The Psychology Of Procrastination

The Psychology of Procrastination

Procrastination is a phenomenon that we have all experienced at some point in our lives. Basically, we could define it as leaving the tasks I have to do for another time. From postponing important work tasks to putting off until tomorrow what we could do today, the tendency to procrastinate can significantly affect our productivity and emotional well-being.

In this article, We will explore in depth the psychology behind procrastination as well as effective strategies to overcome it and improve our quality of life.

The keys to procrastination

As you can imagine, procrastination has an explanation on a psychological level. In fact, it may have various psychological roots that contribute to our procrastination behavior. One of the most common causes is the fear of failure. The fear of not meeting our own or other people’s expectations can lead us to postpone tasks to avoid facing the possibility of not achieving them. This avoidance of failure may be related to perfectionism, where we seek perfection in our actions and fear not achieving it.

The thought linked to this cause is usually “why am I going to try if I’m not going to do it well?”, which as you can imagine is very limiting because most of the time it is practice that makes us improve, if I am afraid of not doing it right the first time and that is why I don’t do it, there will be many activities, tasks, obligations, etc that I do not carry out and that therefore affect my professional or personal life.

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Another common cause of procrastination is the search for instant gratification. In a world full of distractions and immediate pleasures, it is easy to be tempted to postpone our responsibilities in favor of more pleasant and less demanding activities. Social networks, video games and online entertainment can become an escape from tasks that require effort and concentration.

Logically, these activities may give me an immediate boost of “passive” dopamine but, in the long term, it is those activities that we procrastinate that will help me grow in my daily life and generate the famous “hormones of happiness” in the long term. , like serotonin.

What can I do to beat procrastination?

Overcoming procrastination requires a multifaceted approach that addresses both the underlying causes of the behavior and practical strategies to change it. One of the most effective techniques is time management. This implies set realistic schedules and deadlines for our tasks, prioritizing the most important activities and breaking them down into smaller, more manageable steps. For this, the Eisenhower method or matrix could come in very handy, for example.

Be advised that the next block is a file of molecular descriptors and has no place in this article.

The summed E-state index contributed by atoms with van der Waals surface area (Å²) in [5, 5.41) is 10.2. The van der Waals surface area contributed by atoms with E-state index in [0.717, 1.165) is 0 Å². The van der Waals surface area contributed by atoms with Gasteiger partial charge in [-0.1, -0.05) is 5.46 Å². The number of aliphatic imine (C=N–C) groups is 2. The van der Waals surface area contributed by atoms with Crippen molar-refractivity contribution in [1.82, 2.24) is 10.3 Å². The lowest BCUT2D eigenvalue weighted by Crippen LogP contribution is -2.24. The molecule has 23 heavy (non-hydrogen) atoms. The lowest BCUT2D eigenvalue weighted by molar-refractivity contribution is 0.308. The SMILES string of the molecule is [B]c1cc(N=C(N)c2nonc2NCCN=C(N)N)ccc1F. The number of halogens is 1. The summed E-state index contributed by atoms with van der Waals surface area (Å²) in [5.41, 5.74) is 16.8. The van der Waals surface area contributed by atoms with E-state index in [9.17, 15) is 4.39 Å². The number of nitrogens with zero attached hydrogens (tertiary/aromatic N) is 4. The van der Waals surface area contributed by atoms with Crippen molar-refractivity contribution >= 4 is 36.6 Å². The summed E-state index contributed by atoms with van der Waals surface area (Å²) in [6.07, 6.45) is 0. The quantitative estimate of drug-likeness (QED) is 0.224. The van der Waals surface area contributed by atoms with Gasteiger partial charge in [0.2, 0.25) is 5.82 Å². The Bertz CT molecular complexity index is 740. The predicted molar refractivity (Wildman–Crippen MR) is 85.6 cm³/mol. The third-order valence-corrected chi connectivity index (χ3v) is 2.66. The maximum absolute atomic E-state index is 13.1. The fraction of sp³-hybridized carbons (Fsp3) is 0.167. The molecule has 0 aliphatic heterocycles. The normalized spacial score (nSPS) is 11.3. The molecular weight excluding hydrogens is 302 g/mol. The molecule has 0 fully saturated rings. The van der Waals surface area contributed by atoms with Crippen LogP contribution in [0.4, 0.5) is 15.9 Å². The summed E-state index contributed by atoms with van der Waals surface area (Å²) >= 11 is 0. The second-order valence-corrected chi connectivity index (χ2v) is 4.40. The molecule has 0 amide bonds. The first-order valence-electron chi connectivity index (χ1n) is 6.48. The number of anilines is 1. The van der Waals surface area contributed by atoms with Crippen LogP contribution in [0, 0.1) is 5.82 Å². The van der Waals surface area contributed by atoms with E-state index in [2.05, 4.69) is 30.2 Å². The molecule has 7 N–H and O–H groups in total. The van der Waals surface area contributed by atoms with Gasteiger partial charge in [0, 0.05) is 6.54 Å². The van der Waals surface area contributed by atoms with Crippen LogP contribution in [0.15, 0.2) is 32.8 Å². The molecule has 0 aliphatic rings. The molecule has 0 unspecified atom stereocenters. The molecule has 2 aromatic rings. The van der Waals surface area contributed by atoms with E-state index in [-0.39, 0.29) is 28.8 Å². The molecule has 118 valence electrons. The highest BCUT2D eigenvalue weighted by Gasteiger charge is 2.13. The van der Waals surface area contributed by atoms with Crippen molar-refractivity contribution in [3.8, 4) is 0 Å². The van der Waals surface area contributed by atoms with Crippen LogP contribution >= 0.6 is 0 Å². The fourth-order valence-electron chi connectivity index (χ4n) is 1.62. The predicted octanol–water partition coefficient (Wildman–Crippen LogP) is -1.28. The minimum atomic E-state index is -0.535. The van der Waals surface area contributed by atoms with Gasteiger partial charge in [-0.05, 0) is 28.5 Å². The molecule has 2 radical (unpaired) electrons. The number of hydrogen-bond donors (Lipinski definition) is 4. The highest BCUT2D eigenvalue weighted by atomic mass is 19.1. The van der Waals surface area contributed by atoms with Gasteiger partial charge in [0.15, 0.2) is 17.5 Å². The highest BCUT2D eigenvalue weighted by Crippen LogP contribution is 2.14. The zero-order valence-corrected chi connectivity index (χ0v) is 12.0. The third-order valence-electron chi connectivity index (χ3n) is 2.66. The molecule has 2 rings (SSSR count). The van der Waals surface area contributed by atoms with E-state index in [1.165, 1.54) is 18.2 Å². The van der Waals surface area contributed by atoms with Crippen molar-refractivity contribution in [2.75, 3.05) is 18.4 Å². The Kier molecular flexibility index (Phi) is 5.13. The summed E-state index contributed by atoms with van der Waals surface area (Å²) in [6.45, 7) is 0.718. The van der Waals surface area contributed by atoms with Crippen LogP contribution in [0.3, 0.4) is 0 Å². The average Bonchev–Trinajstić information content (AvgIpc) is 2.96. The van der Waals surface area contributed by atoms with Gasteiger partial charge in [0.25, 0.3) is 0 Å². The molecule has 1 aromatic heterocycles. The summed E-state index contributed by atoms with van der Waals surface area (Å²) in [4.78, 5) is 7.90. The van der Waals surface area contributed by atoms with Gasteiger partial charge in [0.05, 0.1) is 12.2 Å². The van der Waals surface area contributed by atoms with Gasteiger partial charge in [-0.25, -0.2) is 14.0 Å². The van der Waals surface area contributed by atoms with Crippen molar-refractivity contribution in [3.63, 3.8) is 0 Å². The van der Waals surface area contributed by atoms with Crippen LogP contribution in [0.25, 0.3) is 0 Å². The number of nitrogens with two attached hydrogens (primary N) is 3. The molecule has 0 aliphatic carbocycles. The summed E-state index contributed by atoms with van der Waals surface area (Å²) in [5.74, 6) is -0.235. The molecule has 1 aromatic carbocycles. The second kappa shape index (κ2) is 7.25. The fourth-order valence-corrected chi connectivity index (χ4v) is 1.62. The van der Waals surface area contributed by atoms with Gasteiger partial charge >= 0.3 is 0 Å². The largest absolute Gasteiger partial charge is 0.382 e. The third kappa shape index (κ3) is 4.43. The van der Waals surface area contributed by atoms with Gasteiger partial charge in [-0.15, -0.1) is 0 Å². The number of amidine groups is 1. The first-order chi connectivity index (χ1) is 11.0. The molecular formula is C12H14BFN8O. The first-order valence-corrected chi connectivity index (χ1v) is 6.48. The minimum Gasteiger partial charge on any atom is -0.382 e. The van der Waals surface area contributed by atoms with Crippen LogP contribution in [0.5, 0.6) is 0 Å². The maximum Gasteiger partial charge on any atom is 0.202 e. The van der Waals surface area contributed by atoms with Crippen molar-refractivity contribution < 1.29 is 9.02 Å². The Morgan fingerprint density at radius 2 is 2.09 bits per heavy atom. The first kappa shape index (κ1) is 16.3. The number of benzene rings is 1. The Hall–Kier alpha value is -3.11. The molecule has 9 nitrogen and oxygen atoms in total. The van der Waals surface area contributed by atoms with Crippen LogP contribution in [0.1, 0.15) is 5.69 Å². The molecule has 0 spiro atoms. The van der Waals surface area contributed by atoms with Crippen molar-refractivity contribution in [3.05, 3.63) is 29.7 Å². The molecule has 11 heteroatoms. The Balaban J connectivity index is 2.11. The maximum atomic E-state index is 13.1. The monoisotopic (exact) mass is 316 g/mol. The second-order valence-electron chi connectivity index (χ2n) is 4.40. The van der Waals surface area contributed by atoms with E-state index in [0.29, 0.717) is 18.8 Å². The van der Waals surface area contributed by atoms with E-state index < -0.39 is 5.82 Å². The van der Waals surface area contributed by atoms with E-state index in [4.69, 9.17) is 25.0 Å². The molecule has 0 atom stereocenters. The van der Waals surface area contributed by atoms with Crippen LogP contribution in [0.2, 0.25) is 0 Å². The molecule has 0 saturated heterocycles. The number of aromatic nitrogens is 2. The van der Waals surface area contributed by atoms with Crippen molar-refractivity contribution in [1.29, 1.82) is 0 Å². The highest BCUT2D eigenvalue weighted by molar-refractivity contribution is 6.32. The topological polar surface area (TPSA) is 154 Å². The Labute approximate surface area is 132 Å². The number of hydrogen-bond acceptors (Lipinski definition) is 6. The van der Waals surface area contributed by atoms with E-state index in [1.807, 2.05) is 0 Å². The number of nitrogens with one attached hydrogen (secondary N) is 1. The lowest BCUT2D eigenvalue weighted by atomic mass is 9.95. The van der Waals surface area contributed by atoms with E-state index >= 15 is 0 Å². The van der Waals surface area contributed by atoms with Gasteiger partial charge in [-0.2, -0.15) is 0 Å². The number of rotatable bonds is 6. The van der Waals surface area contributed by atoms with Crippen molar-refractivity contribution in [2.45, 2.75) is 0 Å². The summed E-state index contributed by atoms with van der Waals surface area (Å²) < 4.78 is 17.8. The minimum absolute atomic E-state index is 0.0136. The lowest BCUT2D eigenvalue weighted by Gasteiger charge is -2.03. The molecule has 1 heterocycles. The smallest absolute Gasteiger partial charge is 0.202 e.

Another useful strategy is positive visualization of success. Instead of focusing on the fear of failure, we can visualize ourselves successfully completing the task and experiencing the benefits and satisfaction that come with it.

This technique can help us overcome the fear and anxiety associated with the task, and motivate us to take action, although we must be mindful of how we envision success. For example, if I am taking the exam and fear is paralyzing me, I can visualize myself writing on the exam and feeling good for having done it and that will help me in the process, however, if I visualize myself with the place, it may be counterproductive and add more burden. to that fear.

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Additionally, setting clear and achievable goals can be key to combating procrastination. By breaking down a task into smaller, more concrete goals, we find it easier to get started and stay focused on the process rather than feeling overwhelmed by the magnitude of the entire task.

Something we should keep in mind when we talk about procrastination is the role of self-care and self-compassion. It is important to recognize that procrastination is often related to high levels of stress, anxiety and self-criticism. In this sense, practicing self-care and self-compassion can be essential to overcome this pattern of behavior. Taking time to rest, relax, and take care of our physical and emotional needs can help us reduce stress and improve our overall well-being.

Plus, treating ourselves with kindness and understanding instead of punishing ourselves for procrastinating can be transformative. Instead of blaming ourselves for our past actions, we can learn from them and commit to doing better in the future. Self-compassion allows us to accept ourselves with our imperfections and work towards change in a more gentle and compassionate way.


In conclusion, procrastination is a common but addressable challenge that affects many people in their daily lives. By understanding the underlying causes of this behavior and learning effective strategies to overcome it, we can improve our productivity, reduce stress, and cultivate a greater sense of accomplishment and well-being in our lives.

By taking proactive steps to address procrastination, we can free ourselves from the cycle of procrastination and reach our full potential. If you feel like you can’t get out of that procrastinating circle, don’t hesitate to contact me and together we will start those changes that you need to incorporate into your daily life.